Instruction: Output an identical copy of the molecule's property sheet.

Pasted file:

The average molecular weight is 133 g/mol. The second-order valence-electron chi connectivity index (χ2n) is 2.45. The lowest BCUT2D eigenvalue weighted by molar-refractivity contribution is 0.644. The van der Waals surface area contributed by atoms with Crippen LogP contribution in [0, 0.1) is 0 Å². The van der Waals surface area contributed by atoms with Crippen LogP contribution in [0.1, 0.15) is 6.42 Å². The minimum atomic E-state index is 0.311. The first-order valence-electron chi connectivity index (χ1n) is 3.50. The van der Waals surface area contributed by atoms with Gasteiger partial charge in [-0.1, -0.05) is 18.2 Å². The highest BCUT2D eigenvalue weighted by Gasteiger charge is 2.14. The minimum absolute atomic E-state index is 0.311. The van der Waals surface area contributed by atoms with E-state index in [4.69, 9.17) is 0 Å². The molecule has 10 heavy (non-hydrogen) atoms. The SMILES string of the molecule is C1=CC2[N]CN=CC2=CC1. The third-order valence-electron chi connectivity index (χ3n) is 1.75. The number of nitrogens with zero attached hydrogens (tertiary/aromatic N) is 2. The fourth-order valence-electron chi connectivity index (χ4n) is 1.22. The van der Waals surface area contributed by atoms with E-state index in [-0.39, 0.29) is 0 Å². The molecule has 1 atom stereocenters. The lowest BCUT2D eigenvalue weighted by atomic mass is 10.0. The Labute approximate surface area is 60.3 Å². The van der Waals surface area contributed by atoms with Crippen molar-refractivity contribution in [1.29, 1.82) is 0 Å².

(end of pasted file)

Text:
The average molecular weight is 133 g/mol. The second-order valence-electron chi connectivity index (χ2n) is 2.45. The lowest BCUT2D eigenvalue weighted by molar-refractivity contribution is 0.644. The van der Waals surface area contributed by atoms with Crippen LogP contribution in [0, 0.1) is 0 Å². The van der Waals surface area contributed by atoms with Crippen LogP contribution in [0.1, 0.15) is 6.42 Å². The minimum atomic E-state index is 0.311. The first-order valence-electron chi connectivity index (χ1n) is 3.50. The van der Waals surface area contributed by atoms with Gasteiger partial charge in [-0.1, -0.05) is 18.2 Å². The highest BCUT2D eigenvalue weighted by Gasteiger charge is 2.14. The minimum absolute atomic E-state index is 0.311. The van der Waals surface area contributed by atoms with E-state index in [4.69, 9.17) is 0 Å². The molecule has 10 heavy (non-hydrogen) atoms. The SMILES string of the molecule is C1=CC2[N]CN=CC2=CC1. The third-order valence-electron chi connectivity index (χ3n) is 1.75. The number of nitrogens with zero attached hydrogens (tertiary/aromatic N) is 2. The fourth-order valence-electron chi connectivity index (χ4n) is 1.22. The van der Waals surface area contributed by atoms with E-state index in [-0.39, 0.29) is 0 Å². The molecule has 1 atom stereocenters. The lowest BCUT2D eigenvalue weighted by atomic mass is 10.0. The Labute approximate surface area is 60.3 Å². The van der Waals surface area contributed by atoms with Crippen molar-refractivity contribution in [1.29, 1.82) is 0 Å².